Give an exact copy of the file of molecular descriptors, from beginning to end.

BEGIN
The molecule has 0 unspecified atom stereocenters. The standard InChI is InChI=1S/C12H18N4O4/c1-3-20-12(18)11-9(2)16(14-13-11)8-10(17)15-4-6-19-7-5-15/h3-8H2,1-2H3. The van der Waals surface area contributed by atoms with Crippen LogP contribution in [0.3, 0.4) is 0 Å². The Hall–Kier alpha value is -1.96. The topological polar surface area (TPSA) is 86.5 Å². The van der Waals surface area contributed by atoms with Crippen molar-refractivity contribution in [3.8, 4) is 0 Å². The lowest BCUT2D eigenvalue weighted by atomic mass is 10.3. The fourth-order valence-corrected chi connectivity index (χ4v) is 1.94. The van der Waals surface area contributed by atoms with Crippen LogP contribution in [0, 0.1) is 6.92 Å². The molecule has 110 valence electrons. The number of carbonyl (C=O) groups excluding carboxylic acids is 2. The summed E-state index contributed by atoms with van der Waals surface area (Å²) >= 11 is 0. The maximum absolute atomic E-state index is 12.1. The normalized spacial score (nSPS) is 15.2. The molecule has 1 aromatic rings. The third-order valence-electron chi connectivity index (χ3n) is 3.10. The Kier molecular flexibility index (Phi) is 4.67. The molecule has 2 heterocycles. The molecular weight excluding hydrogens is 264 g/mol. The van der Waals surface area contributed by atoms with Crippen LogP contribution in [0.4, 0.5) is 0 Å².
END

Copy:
The molecule has 0 unspecified atom stereocenters. The standard InChI is InChI=1S/C12H18N4O4/c1-3-20-12(18)11-9(2)16(14-13-11)8-10(17)15-4-6-19-7-5-15/h3-8H2,1-2H3. The van der Waals surface area contributed by atoms with Crippen LogP contribution in [0.3, 0.4) is 0 Å². The Hall–Kier alpha value is -1.96. The topological polar surface area (TPSA) is 86.5 Å². The van der Waals surface area contributed by atoms with Crippen molar-refractivity contribution in [3.8, 4) is 0 Å². The lowest BCUT2D eigenvalue weighted by atomic mass is 10.3. The fourth-order valence-corrected chi connectivity index (χ4v) is 1.94. The van der Waals surface area contributed by atoms with Crippen LogP contribution in [0, 0.1) is 6.92 Å². The molecule has 110 valence electrons. The number of carbonyl (C=O) groups excluding carboxylic acids is 2. The summed E-state index contributed by atoms with van der Waals surface area (Å²) >= 11 is 0. The maximum absolute atomic E-state index is 12.1. The normalized spacial score (nSPS) is 15.2. The molecule has 1 aromatic rings. The third-order valence-electron chi connectivity index (χ3n) is 3.10. The Kier molecular flexibility index (Phi) is 4.67. The molecule has 2 heterocycles. The molecular weight excluding hydrogens is 264 g/mol. The van der Waals surface area contributed by atoms with Crippen LogP contribution in [0.4, 0.5) is 0 Å².